I sandpapered all the right-hand fenders. I was paid five dollars a day…. The gates were locked when you came in at eight o’clock in the morning. They weren’t opened again until five o’clock in the evening. People brought their own lunch. No commissary wagons were permitted on the grounds. Nobody bothered to tell me. So I didn’t eat that first day.

If you wanted to go to the toilet, you had to have permission of the foreman. He had to find a substitute for you on the assembly line who could sandpaper those two right fenders as they went by. If he couldn’t right away, you held it ( laughs ).

If you didn’t punch that clock at eight o’clock, if you came in at two minutes past eight, you were docked one hour’s pay. There wasn’t any excuse. If you did this two or three times, you got fired.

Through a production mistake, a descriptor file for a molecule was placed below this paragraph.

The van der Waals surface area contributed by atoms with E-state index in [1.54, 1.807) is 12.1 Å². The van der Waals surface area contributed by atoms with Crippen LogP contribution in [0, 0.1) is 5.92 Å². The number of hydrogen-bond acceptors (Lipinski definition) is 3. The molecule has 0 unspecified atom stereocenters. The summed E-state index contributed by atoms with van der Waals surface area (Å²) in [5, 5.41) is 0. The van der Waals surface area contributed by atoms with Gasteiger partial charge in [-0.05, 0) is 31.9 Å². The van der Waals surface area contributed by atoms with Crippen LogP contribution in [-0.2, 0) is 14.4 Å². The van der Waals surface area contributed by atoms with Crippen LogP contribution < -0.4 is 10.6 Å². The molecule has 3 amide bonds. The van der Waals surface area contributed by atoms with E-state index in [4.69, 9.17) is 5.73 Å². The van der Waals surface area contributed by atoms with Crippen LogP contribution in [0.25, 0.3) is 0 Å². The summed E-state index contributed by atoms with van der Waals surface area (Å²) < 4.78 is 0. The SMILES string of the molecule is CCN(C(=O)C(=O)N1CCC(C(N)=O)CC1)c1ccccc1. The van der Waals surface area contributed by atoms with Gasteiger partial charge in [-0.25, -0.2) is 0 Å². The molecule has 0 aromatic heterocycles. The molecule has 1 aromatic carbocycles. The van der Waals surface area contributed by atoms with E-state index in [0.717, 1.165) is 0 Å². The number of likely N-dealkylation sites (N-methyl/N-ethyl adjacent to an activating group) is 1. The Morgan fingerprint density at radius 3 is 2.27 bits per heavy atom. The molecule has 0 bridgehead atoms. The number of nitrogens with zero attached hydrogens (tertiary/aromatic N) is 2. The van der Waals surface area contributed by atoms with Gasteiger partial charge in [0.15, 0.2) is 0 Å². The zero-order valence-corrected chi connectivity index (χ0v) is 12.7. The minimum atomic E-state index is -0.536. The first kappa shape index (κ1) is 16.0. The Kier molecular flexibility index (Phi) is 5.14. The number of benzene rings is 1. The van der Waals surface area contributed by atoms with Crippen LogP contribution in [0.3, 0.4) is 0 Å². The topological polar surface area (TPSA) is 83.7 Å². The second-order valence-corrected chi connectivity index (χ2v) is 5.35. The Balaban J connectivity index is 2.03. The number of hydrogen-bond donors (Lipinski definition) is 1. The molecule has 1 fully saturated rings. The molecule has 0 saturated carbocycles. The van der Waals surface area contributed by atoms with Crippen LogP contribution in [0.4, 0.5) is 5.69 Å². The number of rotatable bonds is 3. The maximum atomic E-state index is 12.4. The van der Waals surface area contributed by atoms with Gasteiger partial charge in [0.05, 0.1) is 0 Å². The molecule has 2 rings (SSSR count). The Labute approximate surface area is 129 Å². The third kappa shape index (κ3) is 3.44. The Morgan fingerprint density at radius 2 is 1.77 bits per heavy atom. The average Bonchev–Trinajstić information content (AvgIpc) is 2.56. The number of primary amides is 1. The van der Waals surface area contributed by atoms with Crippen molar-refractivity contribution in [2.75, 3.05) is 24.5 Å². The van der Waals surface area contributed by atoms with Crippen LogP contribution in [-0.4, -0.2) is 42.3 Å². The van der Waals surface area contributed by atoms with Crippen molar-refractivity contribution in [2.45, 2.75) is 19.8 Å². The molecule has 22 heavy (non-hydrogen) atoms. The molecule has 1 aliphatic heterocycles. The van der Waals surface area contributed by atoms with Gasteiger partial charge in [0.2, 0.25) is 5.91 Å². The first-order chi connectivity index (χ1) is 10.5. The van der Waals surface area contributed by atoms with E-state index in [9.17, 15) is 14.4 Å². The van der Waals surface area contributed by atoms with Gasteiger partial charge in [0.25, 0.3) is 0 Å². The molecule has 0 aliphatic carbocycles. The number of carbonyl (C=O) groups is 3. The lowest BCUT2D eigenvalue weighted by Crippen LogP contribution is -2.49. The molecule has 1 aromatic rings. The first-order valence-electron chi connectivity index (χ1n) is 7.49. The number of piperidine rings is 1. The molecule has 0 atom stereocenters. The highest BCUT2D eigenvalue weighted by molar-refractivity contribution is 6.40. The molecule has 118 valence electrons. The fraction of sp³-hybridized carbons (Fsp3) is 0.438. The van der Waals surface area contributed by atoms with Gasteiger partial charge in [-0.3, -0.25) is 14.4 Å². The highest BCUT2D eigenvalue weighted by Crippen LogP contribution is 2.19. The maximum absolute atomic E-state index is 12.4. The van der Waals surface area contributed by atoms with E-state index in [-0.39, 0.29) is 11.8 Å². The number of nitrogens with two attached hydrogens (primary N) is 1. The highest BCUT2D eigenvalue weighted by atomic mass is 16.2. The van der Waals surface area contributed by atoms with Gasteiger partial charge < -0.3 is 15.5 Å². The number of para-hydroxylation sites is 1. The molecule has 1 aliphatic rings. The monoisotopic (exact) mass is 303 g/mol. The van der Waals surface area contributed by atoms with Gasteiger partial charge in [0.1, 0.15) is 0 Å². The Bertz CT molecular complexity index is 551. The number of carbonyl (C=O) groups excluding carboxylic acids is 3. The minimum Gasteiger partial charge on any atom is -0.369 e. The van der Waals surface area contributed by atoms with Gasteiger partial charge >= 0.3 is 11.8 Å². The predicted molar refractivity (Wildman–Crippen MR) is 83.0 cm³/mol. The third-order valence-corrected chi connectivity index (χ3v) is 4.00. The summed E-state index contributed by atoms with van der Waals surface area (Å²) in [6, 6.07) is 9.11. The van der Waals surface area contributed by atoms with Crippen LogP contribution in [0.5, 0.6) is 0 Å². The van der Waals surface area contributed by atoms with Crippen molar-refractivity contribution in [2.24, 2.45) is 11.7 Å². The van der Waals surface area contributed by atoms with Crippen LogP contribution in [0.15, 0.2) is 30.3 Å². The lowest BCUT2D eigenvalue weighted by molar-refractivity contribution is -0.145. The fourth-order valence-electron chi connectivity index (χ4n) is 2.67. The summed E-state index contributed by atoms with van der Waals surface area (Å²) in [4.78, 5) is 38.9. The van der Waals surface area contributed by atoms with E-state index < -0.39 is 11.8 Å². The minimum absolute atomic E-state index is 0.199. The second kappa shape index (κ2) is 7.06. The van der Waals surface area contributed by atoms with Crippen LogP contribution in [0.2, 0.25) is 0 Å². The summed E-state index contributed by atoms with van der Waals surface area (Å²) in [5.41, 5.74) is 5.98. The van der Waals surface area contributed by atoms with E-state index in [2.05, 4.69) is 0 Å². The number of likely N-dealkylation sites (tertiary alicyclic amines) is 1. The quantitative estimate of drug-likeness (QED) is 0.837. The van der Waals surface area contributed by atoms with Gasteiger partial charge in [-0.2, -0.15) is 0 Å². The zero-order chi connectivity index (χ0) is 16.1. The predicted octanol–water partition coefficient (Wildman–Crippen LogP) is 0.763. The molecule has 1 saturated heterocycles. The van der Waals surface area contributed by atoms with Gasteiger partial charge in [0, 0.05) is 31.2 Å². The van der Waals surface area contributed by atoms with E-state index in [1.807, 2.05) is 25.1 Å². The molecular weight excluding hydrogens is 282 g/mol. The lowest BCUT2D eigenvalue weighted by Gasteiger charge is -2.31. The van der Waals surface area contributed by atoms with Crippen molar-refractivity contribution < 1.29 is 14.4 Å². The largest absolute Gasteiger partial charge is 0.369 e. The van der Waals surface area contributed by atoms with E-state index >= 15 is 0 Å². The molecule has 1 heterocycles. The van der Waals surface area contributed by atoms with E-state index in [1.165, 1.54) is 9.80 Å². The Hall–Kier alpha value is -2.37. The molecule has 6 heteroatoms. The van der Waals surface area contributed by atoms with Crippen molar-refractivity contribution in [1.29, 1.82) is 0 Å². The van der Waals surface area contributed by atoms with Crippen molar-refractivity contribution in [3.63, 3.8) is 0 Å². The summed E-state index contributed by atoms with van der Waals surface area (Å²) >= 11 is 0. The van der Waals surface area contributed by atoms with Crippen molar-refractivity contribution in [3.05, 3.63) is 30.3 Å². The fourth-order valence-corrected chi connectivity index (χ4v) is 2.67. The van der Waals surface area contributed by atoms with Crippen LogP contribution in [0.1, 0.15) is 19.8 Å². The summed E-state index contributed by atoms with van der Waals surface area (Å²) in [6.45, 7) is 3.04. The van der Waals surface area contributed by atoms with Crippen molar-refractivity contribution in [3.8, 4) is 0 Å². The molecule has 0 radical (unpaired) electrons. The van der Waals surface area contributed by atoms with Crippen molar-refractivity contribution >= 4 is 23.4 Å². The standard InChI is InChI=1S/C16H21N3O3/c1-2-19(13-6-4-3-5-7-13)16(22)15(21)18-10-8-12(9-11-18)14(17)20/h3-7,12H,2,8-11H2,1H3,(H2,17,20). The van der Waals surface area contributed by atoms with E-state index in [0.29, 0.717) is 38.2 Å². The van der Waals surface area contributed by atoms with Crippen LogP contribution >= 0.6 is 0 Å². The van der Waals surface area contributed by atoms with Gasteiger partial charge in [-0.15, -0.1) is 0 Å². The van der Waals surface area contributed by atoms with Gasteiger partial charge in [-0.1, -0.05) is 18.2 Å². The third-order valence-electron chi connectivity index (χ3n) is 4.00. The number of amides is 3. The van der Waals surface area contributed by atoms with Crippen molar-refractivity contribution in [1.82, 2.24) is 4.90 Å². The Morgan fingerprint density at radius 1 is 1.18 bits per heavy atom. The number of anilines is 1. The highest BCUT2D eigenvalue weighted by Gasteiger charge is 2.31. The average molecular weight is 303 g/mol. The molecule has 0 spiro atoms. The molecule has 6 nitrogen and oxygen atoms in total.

I made the mistake of telling the foreman I had enrolled at Northwestern University night school. He said, “Mr. Ford isn’t paying people to go to college. You’re through.”

General Robert E. Wood , who recently died, was a vice president of Sears Roebuck during the l930’s.

We had to lay off thousands of people. It was terrible. I used to go through the halls of the building and these little girls, they were all terrified. I remember one Italian girl I called in. She had a family of ten, father, mother, and eight children. She was the only one working. It was terrible. But we had to lay ‘em off. I could see how frightened to death they were.

Tom Sutton , a lawyer, heads Operation Crescent, an organization of white property owners.

I remember standing in my father’s office watching a march on City Hall. I was seven or eight. I remember his comment about red flags and revolution. He said, “The poor devils are just looking for bread.” They weren’t out to harm anyone. All they were marching for was food. I thought: Why were they looking for food? There were plenty of stores.